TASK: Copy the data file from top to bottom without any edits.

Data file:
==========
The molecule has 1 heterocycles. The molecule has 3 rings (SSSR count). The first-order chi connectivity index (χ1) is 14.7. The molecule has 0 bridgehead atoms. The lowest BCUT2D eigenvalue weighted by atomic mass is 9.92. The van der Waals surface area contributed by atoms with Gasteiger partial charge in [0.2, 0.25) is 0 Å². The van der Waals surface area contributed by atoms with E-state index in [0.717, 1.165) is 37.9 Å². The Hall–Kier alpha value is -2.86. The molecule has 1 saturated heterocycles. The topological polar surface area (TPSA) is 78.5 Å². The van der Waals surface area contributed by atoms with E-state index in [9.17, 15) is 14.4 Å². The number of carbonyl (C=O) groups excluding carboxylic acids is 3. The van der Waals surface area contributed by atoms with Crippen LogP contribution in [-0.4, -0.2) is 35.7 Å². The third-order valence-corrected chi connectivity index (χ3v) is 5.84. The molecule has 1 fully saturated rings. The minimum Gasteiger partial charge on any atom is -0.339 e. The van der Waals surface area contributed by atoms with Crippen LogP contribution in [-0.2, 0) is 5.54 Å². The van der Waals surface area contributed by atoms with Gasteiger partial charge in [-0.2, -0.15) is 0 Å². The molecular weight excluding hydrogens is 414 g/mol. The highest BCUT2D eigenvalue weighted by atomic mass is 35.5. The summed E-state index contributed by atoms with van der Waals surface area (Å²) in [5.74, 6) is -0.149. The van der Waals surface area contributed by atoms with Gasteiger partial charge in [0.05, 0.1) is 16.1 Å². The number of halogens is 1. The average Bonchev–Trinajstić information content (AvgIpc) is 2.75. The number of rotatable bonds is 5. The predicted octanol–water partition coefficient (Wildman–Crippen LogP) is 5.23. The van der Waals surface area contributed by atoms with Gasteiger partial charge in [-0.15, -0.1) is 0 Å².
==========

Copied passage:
The molecule has 1 heterocycles. The molecule has 3 rings (SSSR count). The first-order chi connectivity index (χ1) is 14.7. The molecule has 0 bridgehead atoms. The lowest BCUT2D eigenvalue weighted by atomic mass is 9.92. The van der Waals surface area contributed by atoms with Gasteiger partial charge in [0.2, 0.25) is 0 Å². The van der Waals surface area contributed by atoms with E-state index in [0.717, 1.165) is 37.9 Å². The Hall–Kier alpha value is -2.86. The molecule has 1 saturated heterocycles. The topological polar surface area (TPSA) is 78.5 Å². The van der Waals surface area contributed by atoms with E-state index in [9.17, 15) is 14.4 Å². The number of carbonyl (C=O) groups excluding carboxylic acids is 3. The van der Waals surface area contributed by atoms with Crippen LogP contribution in [-0.4, -0.2) is 35.7 Å². The third-order valence-corrected chi connectivity index (χ3v) is 5.84. The molecule has 1 fully saturated rings. The minimum Gasteiger partial charge on any atom is -0.339 e. The van der Waals surface area contributed by atoms with Crippen LogP contribution in [-0.2, 0) is 5.54 Å². The van der Waals surface area contributed by atoms with Gasteiger partial charge in [-0.2, -0.15) is 0 Å². The molecular weight excluding hydrogens is 414 g/mol. The highest BCUT2D eigenvalue weighted by atomic mass is 35.5. The summed E-state index contributed by atoms with van der Waals surface area (Å²) in [5.74, 6) is -0.149. The van der Waals surface area contributed by atoms with Gasteiger partial charge in [0.05, 0.1) is 16.1 Å². The number of halogens is 1. The average Bonchev–Trinajstić information content (AvgIpc) is 2.75. The number of rotatable bonds is 5. The predicted octanol–water partition coefficient (Wildman–Crippen LogP) is 5.23. The van der Waals surface area contributed by atoms with Gasteiger partial charge in [-0.15, -0.1) is 0 Å².